The chairwoman of the Senate Ag Committee, Debbie Stabenow, D-Mich., is seen as being a key cog in getting a new farm bill passed this year. Stabenow is up for re-election in her home state of Michigan and not getting a farm bill passed might be a problem for her. Another problem for the farm bill might be the U.S. House. Senator Max Baucus, D-Mont., says the challenge will be educating big-city lawmakers about the realities of the agriculture industry and how tied it is to our overall economy and our food security.
The farm bill has been accelerated in the Senate Agriculture Committee. It could be ready for markup by month's end. If the farm bill isn't reauthorized by September's end, deeper cuts are expected in early 2013. That's because last summer Republicans and Democrats agreed to across-the-board 9% budget cuts early next year as a last-ditch effort to trim $1 trillion from the deficit. House Ag members say they'll build on a bipartisan proposal crafted last fall to cut $23 billion from farm spending.
Farmers expect opposition from urban lawmakers unfamiliar with farm economics and from Tea Party Republicans looking for deeper cuts to government programs. Prices for most commodities have been historically strong, making the argument for federal support more difficult.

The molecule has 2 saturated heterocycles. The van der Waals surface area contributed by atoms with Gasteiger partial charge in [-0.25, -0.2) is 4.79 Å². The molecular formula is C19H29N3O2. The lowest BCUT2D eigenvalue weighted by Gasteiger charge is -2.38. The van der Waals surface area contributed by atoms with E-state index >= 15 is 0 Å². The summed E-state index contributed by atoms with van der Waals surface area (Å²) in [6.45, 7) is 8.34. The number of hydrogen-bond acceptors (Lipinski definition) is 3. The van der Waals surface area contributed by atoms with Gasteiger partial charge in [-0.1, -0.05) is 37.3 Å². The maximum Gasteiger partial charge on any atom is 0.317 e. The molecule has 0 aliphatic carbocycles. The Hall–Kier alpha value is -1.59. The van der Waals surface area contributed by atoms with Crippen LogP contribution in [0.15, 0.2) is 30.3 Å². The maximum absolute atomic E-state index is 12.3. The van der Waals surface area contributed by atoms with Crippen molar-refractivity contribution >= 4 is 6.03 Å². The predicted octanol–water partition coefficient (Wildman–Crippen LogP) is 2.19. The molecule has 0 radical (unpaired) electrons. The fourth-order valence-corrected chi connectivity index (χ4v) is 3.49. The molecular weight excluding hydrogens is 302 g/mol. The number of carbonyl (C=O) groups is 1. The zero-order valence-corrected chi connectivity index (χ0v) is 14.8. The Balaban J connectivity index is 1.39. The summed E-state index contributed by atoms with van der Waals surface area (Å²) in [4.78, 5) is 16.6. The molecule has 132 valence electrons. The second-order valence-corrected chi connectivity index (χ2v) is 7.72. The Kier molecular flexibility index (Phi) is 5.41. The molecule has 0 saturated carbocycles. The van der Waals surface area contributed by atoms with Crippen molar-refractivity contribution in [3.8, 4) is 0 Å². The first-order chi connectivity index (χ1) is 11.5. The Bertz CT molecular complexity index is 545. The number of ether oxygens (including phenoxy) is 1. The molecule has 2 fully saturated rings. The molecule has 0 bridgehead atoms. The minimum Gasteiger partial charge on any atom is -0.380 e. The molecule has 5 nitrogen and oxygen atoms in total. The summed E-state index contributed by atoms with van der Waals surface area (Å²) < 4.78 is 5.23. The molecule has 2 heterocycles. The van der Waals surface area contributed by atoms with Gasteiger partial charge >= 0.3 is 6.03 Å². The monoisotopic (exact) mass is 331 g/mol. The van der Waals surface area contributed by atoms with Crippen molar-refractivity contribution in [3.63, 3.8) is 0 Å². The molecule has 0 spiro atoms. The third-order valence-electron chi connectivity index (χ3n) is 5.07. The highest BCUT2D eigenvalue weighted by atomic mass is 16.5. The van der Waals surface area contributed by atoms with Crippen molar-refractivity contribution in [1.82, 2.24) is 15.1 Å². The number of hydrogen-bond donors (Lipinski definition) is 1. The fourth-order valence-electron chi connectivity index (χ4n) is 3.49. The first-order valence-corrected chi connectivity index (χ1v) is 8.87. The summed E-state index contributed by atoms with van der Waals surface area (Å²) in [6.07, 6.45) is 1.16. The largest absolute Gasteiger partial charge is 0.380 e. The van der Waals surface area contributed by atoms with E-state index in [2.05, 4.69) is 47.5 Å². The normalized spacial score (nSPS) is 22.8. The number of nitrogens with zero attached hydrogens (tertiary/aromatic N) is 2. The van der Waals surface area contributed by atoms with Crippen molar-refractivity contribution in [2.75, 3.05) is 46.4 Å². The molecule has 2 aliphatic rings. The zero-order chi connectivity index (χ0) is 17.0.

As the Senate Agriculture Committee begins crafting the 2012 Farm Bill Senator Amy Klobuchar, D-Minn., says she will fight for a strong crop insurance program and dairy policy reform. Klobuchar hopes the bill can pass at the committee level this spring, but says it may take more time for floor action.
"It has been really difficult to get bills through the Senate; there are a few members who seem to like to hold everything up," Klobuchar said. "That is why we are trying to get vast support for this bill; Republican, Democrat that makes it easier to move it to the floor."
Klobuchar says the farm bill could be a stand-alone bill or part of an omnibus spending bill during the lame duck session.
"Most likely if it was somehow part of a larger deal at the end of the year," Klobuchar said. "That's what we were trying to do this past year with that Super Committee that wasn't that super. Obviously that whole thing fell apart unrelated to agriculture, but we have a ready-made basic agreement."
Not all of the t's have been crossed or the i's dotted, Klobuchar says, but the agreement puts the Senate in a better position in a lot of interests.